Somehow I can’t believe it is already April! This month looking in the West Berkshire Museum archive I came across the Yattendon Hoard.
It is made up of a total of 57 bronze objects, tools and weapons discovered in 1876 during excavations instigated by Alfred Waterhouse for the foundations of the mansion Yattendon Court on the top of the hill west of the village of Yattendon.
The hoard of bronze objects were lying together; there was no sign of their being enclosed in a vase or box and the surrounding gravel was stained a greenish colour. The objects lay approx 18in below the level of the sod in gravel which had been subjected to a heating action although none of the implements showed the same damage. The bulk of the material belongs to the Late Bronze Age however a flat axe of the Early Bronze Age is also present along with palstaves of the Middle Bronze Age and spearheads of Middle Bronze Age type.
It isn’t the only hoard from West Berkshire. The Lambourne Hoard from the Middle Bronze Age hoard consists of two twisted arm/neck ornaments and three penannular bracelets (BERK-6863E4; BERK-683F91; BERK-6870F5; BERK-83AC41, BERK-687927).
The former are coiled (either because they could more easily be buried, or because they were worn on the arms). They both have four-flange twisted bodies, and plain terminals which expand gently towards the ends. The terminals are doubled back. One is more slender than the other. These will be referred to as ‘armlets’, to distinguish them from the bracelets. Of the three bracelets, two are relatively slender the other is thicker. This last has terminals which almost meet; the other two have wider gaps. Composition: The analysis gave an estimate of 82% of gold content, except of the smaller armlet which was 79%.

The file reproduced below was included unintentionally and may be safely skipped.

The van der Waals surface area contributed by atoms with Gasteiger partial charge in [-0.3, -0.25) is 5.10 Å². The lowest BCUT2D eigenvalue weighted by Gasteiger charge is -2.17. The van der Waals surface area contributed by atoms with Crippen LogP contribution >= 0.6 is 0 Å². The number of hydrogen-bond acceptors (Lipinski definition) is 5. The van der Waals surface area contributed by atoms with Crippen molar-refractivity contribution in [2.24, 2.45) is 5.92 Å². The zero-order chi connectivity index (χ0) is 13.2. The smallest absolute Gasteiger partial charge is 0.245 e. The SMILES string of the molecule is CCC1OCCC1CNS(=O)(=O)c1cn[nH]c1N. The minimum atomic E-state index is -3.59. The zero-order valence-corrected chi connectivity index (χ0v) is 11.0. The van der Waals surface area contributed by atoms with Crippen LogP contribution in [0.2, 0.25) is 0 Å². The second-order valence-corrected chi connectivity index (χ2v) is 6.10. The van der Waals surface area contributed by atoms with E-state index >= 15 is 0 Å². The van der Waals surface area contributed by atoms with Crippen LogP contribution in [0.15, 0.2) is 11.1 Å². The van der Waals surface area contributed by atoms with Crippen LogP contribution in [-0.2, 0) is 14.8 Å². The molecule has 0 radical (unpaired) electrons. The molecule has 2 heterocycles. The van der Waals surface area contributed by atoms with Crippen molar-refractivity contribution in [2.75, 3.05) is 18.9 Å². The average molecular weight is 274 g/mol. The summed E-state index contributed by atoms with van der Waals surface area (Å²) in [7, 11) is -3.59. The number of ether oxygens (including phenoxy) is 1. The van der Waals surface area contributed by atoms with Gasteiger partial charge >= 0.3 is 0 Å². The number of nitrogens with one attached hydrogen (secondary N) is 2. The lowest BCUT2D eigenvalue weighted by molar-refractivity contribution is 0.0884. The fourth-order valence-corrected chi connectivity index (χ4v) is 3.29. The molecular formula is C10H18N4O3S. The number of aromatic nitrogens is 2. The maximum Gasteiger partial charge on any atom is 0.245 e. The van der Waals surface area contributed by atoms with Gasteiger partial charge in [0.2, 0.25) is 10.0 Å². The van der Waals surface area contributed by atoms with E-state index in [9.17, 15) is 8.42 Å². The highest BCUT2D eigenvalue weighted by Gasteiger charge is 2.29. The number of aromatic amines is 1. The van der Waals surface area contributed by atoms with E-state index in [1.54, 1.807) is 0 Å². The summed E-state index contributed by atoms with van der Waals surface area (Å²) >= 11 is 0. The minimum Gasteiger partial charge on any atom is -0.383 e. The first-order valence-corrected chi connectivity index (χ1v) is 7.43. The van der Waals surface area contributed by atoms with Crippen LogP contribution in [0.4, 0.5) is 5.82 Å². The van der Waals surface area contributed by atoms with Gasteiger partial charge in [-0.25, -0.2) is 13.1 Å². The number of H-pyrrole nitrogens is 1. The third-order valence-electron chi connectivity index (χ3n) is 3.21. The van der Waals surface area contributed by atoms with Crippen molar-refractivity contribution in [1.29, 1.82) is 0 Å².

Associations of the two types of object represented in this hoard are well known. Both being to well-documented classes of ornament belonging to the Middle Bronze Age, circa 1300-1100BC. This is reinforced by the analyses, which accord well with other objects of this class and date.
These two hoards are currently on display at West Berkshire Museum and can be seen when we reopen at the end of May.
Another Middle Bronze age hoard, but this time from Windsor and Maidenhead comprises a double-strand, twisted gold wire ornament with plain loop terminals, coiled and threaded with four double composite rings and one single ring all of c-shaped cross section. One of these was found separately and reattached to the ornament by the finder.
Another example of a gold bracelet threaded with pennannular rings was recorded from northeast Norfolk (Treasure Annual Report 2004, p22 No.6), and both single and composite rings have been recorded separately by the PAS (e.g. IOW-1F5D46).
Composite rings have been found singly and associated with other gold personal ornaments. They may also be found linked together. In Britain they may be dated by association to the Middle Bronze Age. In common with some other gold ornament types they are also found in Ireland and France though they appear to be rarer in Ireland. At Stretham, Cambridgeshire six composite rings were found threaded onto a penannular bracelet; a twisted neck ornament and a bronze rapier were found in association. A Treasure find from North East Norfolk (2004/T81) comprised a plain loop of thick gold wire threaded with seven composite and two simple rings.